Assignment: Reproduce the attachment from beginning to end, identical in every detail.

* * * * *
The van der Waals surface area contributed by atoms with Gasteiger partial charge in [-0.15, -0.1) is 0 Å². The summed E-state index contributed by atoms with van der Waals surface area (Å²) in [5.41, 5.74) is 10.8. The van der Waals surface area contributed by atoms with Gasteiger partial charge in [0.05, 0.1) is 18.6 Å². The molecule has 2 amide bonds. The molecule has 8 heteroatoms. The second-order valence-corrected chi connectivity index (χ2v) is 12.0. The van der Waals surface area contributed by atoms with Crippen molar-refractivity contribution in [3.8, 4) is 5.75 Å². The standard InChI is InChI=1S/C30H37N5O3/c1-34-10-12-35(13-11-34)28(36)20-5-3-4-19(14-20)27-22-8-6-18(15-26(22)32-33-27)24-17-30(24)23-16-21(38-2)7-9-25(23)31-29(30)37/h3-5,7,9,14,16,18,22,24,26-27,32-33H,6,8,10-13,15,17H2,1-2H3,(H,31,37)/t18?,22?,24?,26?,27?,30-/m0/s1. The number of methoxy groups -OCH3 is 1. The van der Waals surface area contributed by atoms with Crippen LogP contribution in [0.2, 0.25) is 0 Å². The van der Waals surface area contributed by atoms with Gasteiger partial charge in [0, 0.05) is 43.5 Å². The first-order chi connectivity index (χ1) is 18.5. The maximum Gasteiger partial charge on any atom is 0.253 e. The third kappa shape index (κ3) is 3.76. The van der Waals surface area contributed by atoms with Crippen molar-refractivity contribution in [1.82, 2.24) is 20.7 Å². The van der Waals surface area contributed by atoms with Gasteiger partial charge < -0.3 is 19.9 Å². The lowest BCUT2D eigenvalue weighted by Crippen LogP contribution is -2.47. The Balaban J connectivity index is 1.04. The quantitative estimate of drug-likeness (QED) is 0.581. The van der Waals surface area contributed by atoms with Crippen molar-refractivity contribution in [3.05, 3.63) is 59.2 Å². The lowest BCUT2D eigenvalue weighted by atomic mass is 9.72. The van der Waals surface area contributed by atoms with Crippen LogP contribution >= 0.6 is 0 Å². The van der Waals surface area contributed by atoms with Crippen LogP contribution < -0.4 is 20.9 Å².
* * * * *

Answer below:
The van der Waals surface area contributed by atoms with Gasteiger partial charge in [-0.15, -0.1) is 0 Å². The summed E-state index contributed by atoms with van der Waals surface area (Å²) in [5.41, 5.74) is 10.8. The van der Waals surface area contributed by atoms with Gasteiger partial charge in [0.05, 0.1) is 18.6 Å². The molecule has 2 amide bonds. The molecule has 8 heteroatoms. The second-order valence-corrected chi connectivity index (χ2v) is 12.0. The van der Waals surface area contributed by atoms with Crippen molar-refractivity contribution in [3.8, 4) is 5.75 Å². The standard InChI is InChI=1S/C30H37N5O3/c1-34-10-12-35(13-11-34)28(36)20-5-3-4-19(14-20)27-22-8-6-18(15-26(22)32-33-27)24-17-30(24)23-16-21(38-2)7-9-25(23)31-29(30)37/h3-5,7,9,14,16,18,22,24,26-27,32-33H,6,8,10-13,15,17H2,1-2H3,(H,31,37)/t18?,22?,24?,26?,27?,30-/m0/s1. The number of methoxy groups -OCH3 is 1. The van der Waals surface area contributed by atoms with Crippen LogP contribution in [0.2, 0.25) is 0 Å². The van der Waals surface area contributed by atoms with Gasteiger partial charge in [0, 0.05) is 43.5 Å². The first-order chi connectivity index (χ1) is 18.5. The maximum Gasteiger partial charge on any atom is 0.253 e. The third kappa shape index (κ3) is 3.76. The van der Waals surface area contributed by atoms with Crippen molar-refractivity contribution in [1.82, 2.24) is 20.7 Å². The van der Waals surface area contributed by atoms with Gasteiger partial charge < -0.3 is 19.9 Å². The lowest BCUT2D eigenvalue weighted by Crippen LogP contribution is -2.47. The Balaban J connectivity index is 1.04. The quantitative estimate of drug-likeness (QED) is 0.581. The van der Waals surface area contributed by atoms with Crippen molar-refractivity contribution in [3.05, 3.63) is 59.2 Å². The lowest BCUT2D eigenvalue weighted by atomic mass is 9.72. The van der Waals surface area contributed by atoms with Crippen LogP contribution >= 0.6 is 0 Å². The van der Waals surface area contributed by atoms with Crippen LogP contribution < -0.4 is 20.9 Å².